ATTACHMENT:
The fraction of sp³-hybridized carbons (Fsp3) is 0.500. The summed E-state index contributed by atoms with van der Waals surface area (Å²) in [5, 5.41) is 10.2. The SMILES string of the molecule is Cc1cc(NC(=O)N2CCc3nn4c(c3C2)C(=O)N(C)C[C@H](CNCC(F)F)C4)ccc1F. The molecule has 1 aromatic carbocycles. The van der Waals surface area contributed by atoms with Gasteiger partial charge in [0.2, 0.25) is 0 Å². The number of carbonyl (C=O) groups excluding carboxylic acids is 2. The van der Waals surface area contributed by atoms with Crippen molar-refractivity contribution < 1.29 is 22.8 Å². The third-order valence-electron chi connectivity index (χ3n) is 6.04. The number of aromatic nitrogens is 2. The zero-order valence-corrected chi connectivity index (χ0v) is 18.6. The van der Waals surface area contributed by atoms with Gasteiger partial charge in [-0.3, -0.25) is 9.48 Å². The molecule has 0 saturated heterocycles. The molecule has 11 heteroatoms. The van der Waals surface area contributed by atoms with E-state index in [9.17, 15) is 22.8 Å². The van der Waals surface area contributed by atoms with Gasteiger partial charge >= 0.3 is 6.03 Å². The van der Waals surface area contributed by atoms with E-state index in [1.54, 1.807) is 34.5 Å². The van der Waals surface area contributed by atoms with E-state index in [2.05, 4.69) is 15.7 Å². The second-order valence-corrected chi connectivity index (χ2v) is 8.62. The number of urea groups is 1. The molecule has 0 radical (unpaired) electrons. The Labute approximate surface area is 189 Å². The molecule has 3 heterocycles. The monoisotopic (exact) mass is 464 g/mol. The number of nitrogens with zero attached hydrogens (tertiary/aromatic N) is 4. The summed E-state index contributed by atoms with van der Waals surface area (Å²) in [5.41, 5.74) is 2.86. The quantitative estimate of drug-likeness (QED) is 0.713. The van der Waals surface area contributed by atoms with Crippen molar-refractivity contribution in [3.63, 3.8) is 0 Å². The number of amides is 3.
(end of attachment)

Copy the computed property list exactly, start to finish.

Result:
The fraction of sp³-hybridized carbons (Fsp3) is 0.500. The summed E-state index contributed by atoms with van der Waals surface area (Å²) in [5, 5.41) is 10.2. The SMILES string of the molecule is Cc1cc(NC(=O)N2CCc3nn4c(c3C2)C(=O)N(C)C[C@H](CNCC(F)F)C4)ccc1F. The molecule has 1 aromatic carbocycles. The van der Waals surface area contributed by atoms with Gasteiger partial charge in [0.2, 0.25) is 0 Å². The number of carbonyl (C=O) groups excluding carboxylic acids is 2. The van der Waals surface area contributed by atoms with Crippen molar-refractivity contribution < 1.29 is 22.8 Å². The third-order valence-electron chi connectivity index (χ3n) is 6.04. The number of aromatic nitrogens is 2. The zero-order valence-corrected chi connectivity index (χ0v) is 18.6. The van der Waals surface area contributed by atoms with Gasteiger partial charge in [-0.3, -0.25) is 9.48 Å². The molecule has 0 saturated heterocycles. The molecule has 11 heteroatoms. The van der Waals surface area contributed by atoms with E-state index in [9.17, 15) is 22.8 Å². The van der Waals surface area contributed by atoms with Gasteiger partial charge >= 0.3 is 6.03 Å². The van der Waals surface area contributed by atoms with E-state index in [1.54, 1.807) is 34.5 Å². The van der Waals surface area contributed by atoms with E-state index in [2.05, 4.69) is 15.7 Å². The second-order valence-corrected chi connectivity index (χ2v) is 8.62. The number of urea groups is 1. The molecule has 0 radical (unpaired) electrons. The Labute approximate surface area is 189 Å². The molecule has 3 heterocycles. The monoisotopic (exact) mass is 464 g/mol. The number of nitrogens with zero attached hydrogens (tertiary/aromatic N) is 4. The summed E-state index contributed by atoms with van der Waals surface area (Å²) in [5.41, 5.74) is 2.86. The quantitative estimate of drug-likeness (QED) is 0.713. The van der Waals surface area contributed by atoms with Crippen molar-refractivity contribution in [3.63, 3.8) is 0 Å². The number of amides is 3.